Jacob Wick continues to interrogate what he finds phony, this time intertwined with Filipídicas, Vega Macotela’s first solo show at Galería Labor in Mexico City. Find out why Wick believes Macotela’s exhibition is a “step in the right direction.”
Erin Leland has the most interesting conversations. Eavesdrop on her and curator, Andrew Blackley’s, afternoon of window shopping that merges seamlessly into Blackley’s work on Keith Haring and Felix Gonzalez-Torres.
Paris on the Prairie: Part I
The Ladies Almanack has taken up residence on our blog as they prepare to begin the second phase of shooting in Chicago. Find out more about the project here and look for more updates throughout the month of June.
T around Town
It’s Spring and Chicago is awakening! The warmth is warming the ‘lil ‘ol Florida girl’s ice heart. So much happened this past month, check out what you missed below!
The Weatherman Report
Notice: the title of the exhibition will change every hour.
After my experience at Gabriel Sierra’s exhibition at Kurimanzutto last February I was really over it. My experience of the exhibition, titled ggaabbrriieell ssiieerrrraa amounted to me, my friend Brad and Jacob Wick waiting in line to see a mysterious exhibition that could only be entered two at a time. I hate queues and close to 10PM we gave up and split for a party/opening behind wrought iron gates that seemed more inviting. Discarded on a high-top table, I found a exhibition map from Kurimanzutto.
You can imagine my surprise, six months later, when I was invited for a press preview of Sierra’s exhibition. The providence was too much, I had do be the first to see it. I read the press release and thought, “the title changes every hour, how pretentious”. When I arrived at the Ren, three days before the opening, I was surprised to see a bunch of my friends installing the exhibition, which didn’t look anywhere near complete. Like, hay everywhere, weird half unfinished troughs on the ground, rocks on the floor, people painting the walls, etc. I took a short tour of what was yet to be, with explanations from my host Anna on the preconditions that Sierra was still working out (?!).
I was ushered into the office where I sat before the (extremely handsome, like wtf handsome) artist himself and a plate of sugary pastries. I was certainly “in the moment.” We discussed my experience at Kurimanzutto, and Gabriel pointed out that the elongated spelling was an effort to stretch out time. We talked in circles about time, the present, experimentation, his interest in seasonal change, the institution, architecture, Miami (a recurring topic for me). Kind of about the show. He tried to explain the instructions, he apologized for his English (though that wasn’t the issue). This was not what I had expected. I started to feel anxiety about not understanding.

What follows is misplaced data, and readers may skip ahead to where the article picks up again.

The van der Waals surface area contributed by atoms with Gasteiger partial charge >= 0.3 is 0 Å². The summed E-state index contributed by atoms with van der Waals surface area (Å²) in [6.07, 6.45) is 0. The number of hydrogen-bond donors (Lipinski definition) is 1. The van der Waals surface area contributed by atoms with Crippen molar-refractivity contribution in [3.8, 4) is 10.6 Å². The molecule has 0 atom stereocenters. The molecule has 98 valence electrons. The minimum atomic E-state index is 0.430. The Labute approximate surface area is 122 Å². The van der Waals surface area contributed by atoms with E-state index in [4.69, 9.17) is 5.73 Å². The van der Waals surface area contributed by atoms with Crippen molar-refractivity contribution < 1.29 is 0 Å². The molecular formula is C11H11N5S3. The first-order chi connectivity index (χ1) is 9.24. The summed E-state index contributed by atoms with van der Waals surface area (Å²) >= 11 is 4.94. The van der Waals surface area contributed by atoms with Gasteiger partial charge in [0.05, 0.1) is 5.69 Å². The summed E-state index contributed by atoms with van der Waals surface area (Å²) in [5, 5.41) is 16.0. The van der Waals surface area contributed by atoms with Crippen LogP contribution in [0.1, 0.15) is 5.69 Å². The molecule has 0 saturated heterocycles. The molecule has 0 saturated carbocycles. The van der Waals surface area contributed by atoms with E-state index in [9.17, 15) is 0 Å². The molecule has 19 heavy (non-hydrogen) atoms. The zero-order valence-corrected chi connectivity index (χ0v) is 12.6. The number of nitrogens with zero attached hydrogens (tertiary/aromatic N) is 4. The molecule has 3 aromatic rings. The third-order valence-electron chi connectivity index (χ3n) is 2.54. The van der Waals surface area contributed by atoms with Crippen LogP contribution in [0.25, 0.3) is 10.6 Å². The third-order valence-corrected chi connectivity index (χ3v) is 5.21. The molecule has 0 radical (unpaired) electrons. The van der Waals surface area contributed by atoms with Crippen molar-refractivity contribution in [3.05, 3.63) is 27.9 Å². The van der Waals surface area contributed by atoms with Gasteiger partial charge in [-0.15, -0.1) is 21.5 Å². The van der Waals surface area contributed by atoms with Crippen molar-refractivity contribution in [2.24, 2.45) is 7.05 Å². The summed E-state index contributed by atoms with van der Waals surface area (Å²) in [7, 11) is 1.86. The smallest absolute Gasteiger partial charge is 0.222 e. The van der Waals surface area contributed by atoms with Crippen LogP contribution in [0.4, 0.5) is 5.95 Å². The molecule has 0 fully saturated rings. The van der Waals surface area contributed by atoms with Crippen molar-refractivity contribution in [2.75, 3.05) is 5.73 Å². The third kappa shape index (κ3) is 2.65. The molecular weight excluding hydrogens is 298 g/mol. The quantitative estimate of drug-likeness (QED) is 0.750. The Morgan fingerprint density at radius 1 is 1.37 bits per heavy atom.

I was interested in the conditions that the Sierra set up for the Ren staff: switching the press releases every hour, guiding spectators through the exhibition after the artist has gone. They seemed very involved in the realization of the work. After about an hour, our discussion turned to Anna and the purchase of water bottles for one of the embedded tasks. He wanted something clear and simple looking. Immediately, I brought up an image of Topo Chico (my favorite sparkling water from Monterrey) on my phone and said “this is what you need.” Anna said she’d work it out.
At the opening late that weekend, the space was transformed. The troughs became a sort of obstacle course, and Sierra’s “Assembly Instructions” brought everything together. The instructions and their “Ikea-like” drawings made the austere obstacle course sweet. I saw couples walking up and down the flat pedestals and I saw that Gabriel took my recommendation about the Topo! Much to my chagrin, it turns out he’s not blowing smoke (I suppose I trust the Ren to spot a phony). It really was about the experience of art work and each other.
I just missed the talk but saw Gabriel after. His greeting was warm and he thanked me for the suggestion. Enthusiasts clustered around him, though he was extremely modest and seemed less interested in making dinner plans than experiencing the exhibition again post-talk. I have to say he won me over.
I still don’t get the rotating titles (ok, I do, but I still don’t really want to), but one of them is “Few Will Leave Their Place to Come Here for Some Minutes.” The exhibition is up at the Renaissance Society through June 28th. Enjoy the Topo!
ACRE Moves to New Chicago Space!
BIG F’IN DEAL ALERT!: Our better half, ACRE, is moving to a new space! We’ll spare you the details (because hopefully they’re flooding your Facebook feed as you’re reading this) but please check out the Kickstarter campaign and watch the video below!
Header image features a detail image of The Chicago 77, a 77-line poem comprised of found text and objects from each of Chicago’s 77 community areas currently on view at the Poetry Foundation until May 29th!